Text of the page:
• Our first big event as we began the academic year was an "opening" that featured an exhibition of materials with visual images of the materials being used in the built environment. The opening was very exciting, as we had over 60 people from the school show up, and it generated huge excitement across the school. This event was a signal event for the school as it showed the library in a new light that reflects the contemporary issues of the GSD. It reflects a new kind of collection and collection building and offers a new way to utilize space within the library. The rest of the year was focused on library staff learning about the materials collection, and Jane and student employees learning how the library works, and what it could offer to the materials collection.In order to effect the changes we were looking for, library staff met regularly with Jane to talk about how to start transferring the work of managing the materials collection to the library. I think the challenge for all was to figure out how to transfer knowledge. Jane had been the point person for all things materials, and yet many of the issues are library-like. During this first year, Jane and her students continued to find materials samples for the collection, and continued the cataloging. Library staff worked on learning enough about the collection to provide assistance for those wanting to use the collection. At the same time, we also began to lay out a path for a new database to manage the collection, in collaboration with Mark and his institution. In hindsight, I think that working on the database helped to make the transfer of knowledge happen more easily. We worked with Jane to think about how to re-envision the database, and the expertise about databases and metadata that library staff have, along with Jane's subject expertise, allowed for the knowledge transfer to happen through the course of discussions, rather than through division of operational tasks.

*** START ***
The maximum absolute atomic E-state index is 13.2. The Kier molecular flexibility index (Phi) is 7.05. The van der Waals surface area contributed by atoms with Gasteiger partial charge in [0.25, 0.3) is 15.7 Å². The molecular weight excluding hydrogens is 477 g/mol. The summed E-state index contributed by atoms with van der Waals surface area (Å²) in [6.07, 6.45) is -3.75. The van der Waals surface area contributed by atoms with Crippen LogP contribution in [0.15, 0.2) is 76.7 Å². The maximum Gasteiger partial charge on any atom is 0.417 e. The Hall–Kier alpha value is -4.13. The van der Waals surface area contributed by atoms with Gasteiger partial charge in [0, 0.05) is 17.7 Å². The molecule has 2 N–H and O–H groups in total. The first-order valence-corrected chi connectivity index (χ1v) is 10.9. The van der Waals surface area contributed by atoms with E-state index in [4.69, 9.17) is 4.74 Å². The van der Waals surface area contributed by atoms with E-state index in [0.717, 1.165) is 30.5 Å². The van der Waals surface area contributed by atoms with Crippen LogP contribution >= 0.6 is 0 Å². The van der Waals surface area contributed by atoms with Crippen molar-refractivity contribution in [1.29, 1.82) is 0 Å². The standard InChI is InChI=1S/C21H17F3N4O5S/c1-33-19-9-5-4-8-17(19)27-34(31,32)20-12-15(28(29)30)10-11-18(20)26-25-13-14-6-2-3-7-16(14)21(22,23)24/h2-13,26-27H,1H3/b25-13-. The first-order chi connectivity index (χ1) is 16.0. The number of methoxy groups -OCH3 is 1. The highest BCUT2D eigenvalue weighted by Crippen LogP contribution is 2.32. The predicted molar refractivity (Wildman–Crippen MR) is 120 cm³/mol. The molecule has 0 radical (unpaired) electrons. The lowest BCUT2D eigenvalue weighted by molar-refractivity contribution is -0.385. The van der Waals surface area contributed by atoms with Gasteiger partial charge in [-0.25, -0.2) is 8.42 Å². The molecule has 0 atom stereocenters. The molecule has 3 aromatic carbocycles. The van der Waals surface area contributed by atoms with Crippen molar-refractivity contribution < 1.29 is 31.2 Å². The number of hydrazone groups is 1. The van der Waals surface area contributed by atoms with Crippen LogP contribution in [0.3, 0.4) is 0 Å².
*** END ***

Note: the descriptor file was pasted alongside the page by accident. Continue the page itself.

• The move of the materials collection into the visual resources space has had several positive impacts for the library and the visual collections. One, the visual collections space has content that is visual and tactile, which draws people into the space. Secondly, the materials collection is a hot topic in the School, and is becoming integrated into the pedagogy, and yet is housed in the library, which lets people see the integration of library content and pedagogy (something not always understood). Thirdly, I have to say, the space looks contemporary and reflective of the activities in the GSD, which is a draw for students. Some examples of use of the visual and materials collections include on-site classes on Lifecyle Design; meetings with groups of students and faculty from the GSD and the School of Engineering; collaboration with the Fabrication Laboratory; and students from all disciplines using the collections for inspiration, representation studies, and so on.
  • This transformation is part of a larger transformation of all of us in our library, reflective of the changes we are all engaged in within our profession. We have created a new space that offers a new way to perceive visual collections, as well as all our collections. And working with a faculty member to create these changes provides additional value because it is a partnership between faculty and the visual and materials collection. That’s a success for us.
  • VRA 2013, Redesigning Visual Resources Facilities, Whiteside

    1. 1. O N E C O L L E C T I O N A T A T I M ETransforming the Design Library for the21st Century:Ann WhitesideHarvard University Graduate School of DesignVRA 20134/30/2013(c) copyright Ann Whiteside
    2. 2. Old Materials CollectionPhotographer: Jane Hutton 4/30/2013(c) copyright Ann Whiteside
    3. 3. Photographer: Jane Hutton 4/30/2013(c) copyright Ann Whiteside
    4. 4. Photographer: Adam Kellie 4/30/2013(c) copyright Ann Whiteside
    5. 5. Photographer: Adam Kellie 4/30/2013(c) copyright Ann Whiteside
    6. 6. Photographer: Adam Kellie 4/30/2013(c) copyright Ann Whiteside
    7. 7. Photographer: Adam Kellie 4/30/2013(c) copyright Ann Whiteside
    8. 8. Photographer: Adam Kellie 4/30/2013(c) copyright Ann Whiteside
    9. 9. Opening ExhibitionPhotographer: Adam Kellie 4/30/2013(c) copyright Ann Whiteside
    10. 10. Photographer: Adam Kellie 4/30/2013(c) copyright Ann Whiteside
    11. 11. Photographer: Adam Kellie 4/30/2013(c) copyright Ann Whiteside
    12. 12. Thank youT H A N K S T O :A L I X R E I S K I N DJ A N E H U T T O NA D A M K E L L I E4/30/2013(c) copyright Ann Whiteside